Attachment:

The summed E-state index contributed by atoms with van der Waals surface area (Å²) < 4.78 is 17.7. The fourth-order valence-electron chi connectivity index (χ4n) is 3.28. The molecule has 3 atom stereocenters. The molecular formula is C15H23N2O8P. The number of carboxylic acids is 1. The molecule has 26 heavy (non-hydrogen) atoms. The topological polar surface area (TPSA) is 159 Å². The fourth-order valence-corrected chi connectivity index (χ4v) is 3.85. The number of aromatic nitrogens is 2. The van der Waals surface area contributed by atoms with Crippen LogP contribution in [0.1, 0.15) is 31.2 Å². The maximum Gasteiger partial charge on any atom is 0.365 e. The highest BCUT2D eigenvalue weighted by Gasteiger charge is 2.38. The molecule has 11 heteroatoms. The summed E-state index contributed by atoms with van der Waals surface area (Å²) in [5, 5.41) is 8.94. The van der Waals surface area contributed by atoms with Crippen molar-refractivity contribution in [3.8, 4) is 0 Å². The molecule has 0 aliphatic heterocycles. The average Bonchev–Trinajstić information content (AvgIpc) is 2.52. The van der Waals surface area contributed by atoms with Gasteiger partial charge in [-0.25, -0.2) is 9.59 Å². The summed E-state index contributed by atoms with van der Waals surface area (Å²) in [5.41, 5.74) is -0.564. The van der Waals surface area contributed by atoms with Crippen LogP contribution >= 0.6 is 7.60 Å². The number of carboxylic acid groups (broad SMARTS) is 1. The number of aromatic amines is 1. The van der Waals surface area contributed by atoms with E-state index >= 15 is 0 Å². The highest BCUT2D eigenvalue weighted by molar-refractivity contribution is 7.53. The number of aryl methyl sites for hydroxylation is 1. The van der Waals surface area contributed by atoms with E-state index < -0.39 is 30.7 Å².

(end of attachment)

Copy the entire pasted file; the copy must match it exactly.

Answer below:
The summed E-state index contributed by atoms with van der Waals surface area (Å²) < 4.78 is 17.7. The fourth-order valence-electron chi connectivity index (χ4n) is 3.28. The molecule has 3 atom stereocenters. The molecular formula is C15H23N2O8P. The number of carboxylic acids is 1. The molecule has 26 heavy (non-hydrogen) atoms. The topological polar surface area (TPSA) is 159 Å². The fourth-order valence-corrected chi connectivity index (χ4v) is 3.85. The number of aromatic nitrogens is 2. The van der Waals surface area contributed by atoms with Crippen LogP contribution in [0.1, 0.15) is 31.2 Å². The maximum Gasteiger partial charge on any atom is 0.365 e. The highest BCUT2D eigenvalue weighted by Gasteiger charge is 2.38. The molecule has 11 heteroatoms. The summed E-state index contributed by atoms with van der Waals surface area (Å²) in [5, 5.41) is 8.94. The van der Waals surface area contributed by atoms with Crippen molar-refractivity contribution in [3.8, 4) is 0 Å². The molecule has 0 aliphatic heterocycles. The average Bonchev–Trinajstić information content (AvgIpc) is 2.52. The van der Waals surface area contributed by atoms with Gasteiger partial charge in [-0.25, -0.2) is 9.59 Å². The summed E-state index contributed by atoms with van der Waals surface area (Å²) in [5.41, 5.74) is -0.564. The van der Waals surface area contributed by atoms with Crippen LogP contribution >= 0.6 is 7.60 Å². The number of carboxylic acid groups (broad SMARTS) is 1. The number of aromatic amines is 1. The van der Waals surface area contributed by atoms with E-state index >= 15 is 0 Å². The highest BCUT2D eigenvalue weighted by molar-refractivity contribution is 7.53. The number of aryl methyl sites for hydroxylation is 1. The van der Waals surface area contributed by atoms with E-state index < -0.39 is 30.7 Å².